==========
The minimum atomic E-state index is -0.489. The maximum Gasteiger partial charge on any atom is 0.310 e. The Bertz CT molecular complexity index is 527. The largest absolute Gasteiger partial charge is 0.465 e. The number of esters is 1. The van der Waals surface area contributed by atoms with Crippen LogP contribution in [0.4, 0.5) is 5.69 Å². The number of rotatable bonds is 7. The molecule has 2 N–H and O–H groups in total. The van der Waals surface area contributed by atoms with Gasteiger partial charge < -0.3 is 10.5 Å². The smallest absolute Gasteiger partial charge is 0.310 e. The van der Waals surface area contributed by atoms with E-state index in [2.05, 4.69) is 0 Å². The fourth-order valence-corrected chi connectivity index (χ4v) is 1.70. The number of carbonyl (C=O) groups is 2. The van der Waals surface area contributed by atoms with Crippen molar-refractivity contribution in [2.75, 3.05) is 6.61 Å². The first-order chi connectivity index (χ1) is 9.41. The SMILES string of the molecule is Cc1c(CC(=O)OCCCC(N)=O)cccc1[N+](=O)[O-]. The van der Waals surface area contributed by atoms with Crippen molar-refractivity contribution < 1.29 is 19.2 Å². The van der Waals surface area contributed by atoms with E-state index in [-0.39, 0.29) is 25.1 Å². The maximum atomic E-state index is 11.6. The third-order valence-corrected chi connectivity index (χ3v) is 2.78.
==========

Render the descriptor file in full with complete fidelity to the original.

The minimum atomic E-state index is -0.489. The maximum Gasteiger partial charge on any atom is 0.310 e. The Bertz CT molecular complexity index is 527. The largest absolute Gasteiger partial charge is 0.465 e. The number of esters is 1. The van der Waals surface area contributed by atoms with Crippen LogP contribution in [0.4, 0.5) is 5.69 Å². The number of rotatable bonds is 7. The molecule has 2 N–H and O–H groups in total. The van der Waals surface area contributed by atoms with Gasteiger partial charge < -0.3 is 10.5 Å². The smallest absolute Gasteiger partial charge is 0.310 e. The van der Waals surface area contributed by atoms with E-state index in [2.05, 4.69) is 0 Å². The fourth-order valence-corrected chi connectivity index (χ4v) is 1.70. The number of carbonyl (C=O) groups is 2. The van der Waals surface area contributed by atoms with Crippen molar-refractivity contribution in [2.75, 3.05) is 6.61 Å². The first-order chi connectivity index (χ1) is 9.41. The SMILES string of the molecule is Cc1c(CC(=O)OCCCC(N)=O)cccc1[N+](=O)[O-]. The van der Waals surface area contributed by atoms with Crippen molar-refractivity contribution < 1.29 is 19.2 Å². The van der Waals surface area contributed by atoms with E-state index in [-0.39, 0.29) is 25.1 Å². The maximum atomic E-state index is 11.6. The third-order valence-corrected chi connectivity index (χ3v) is 2.78.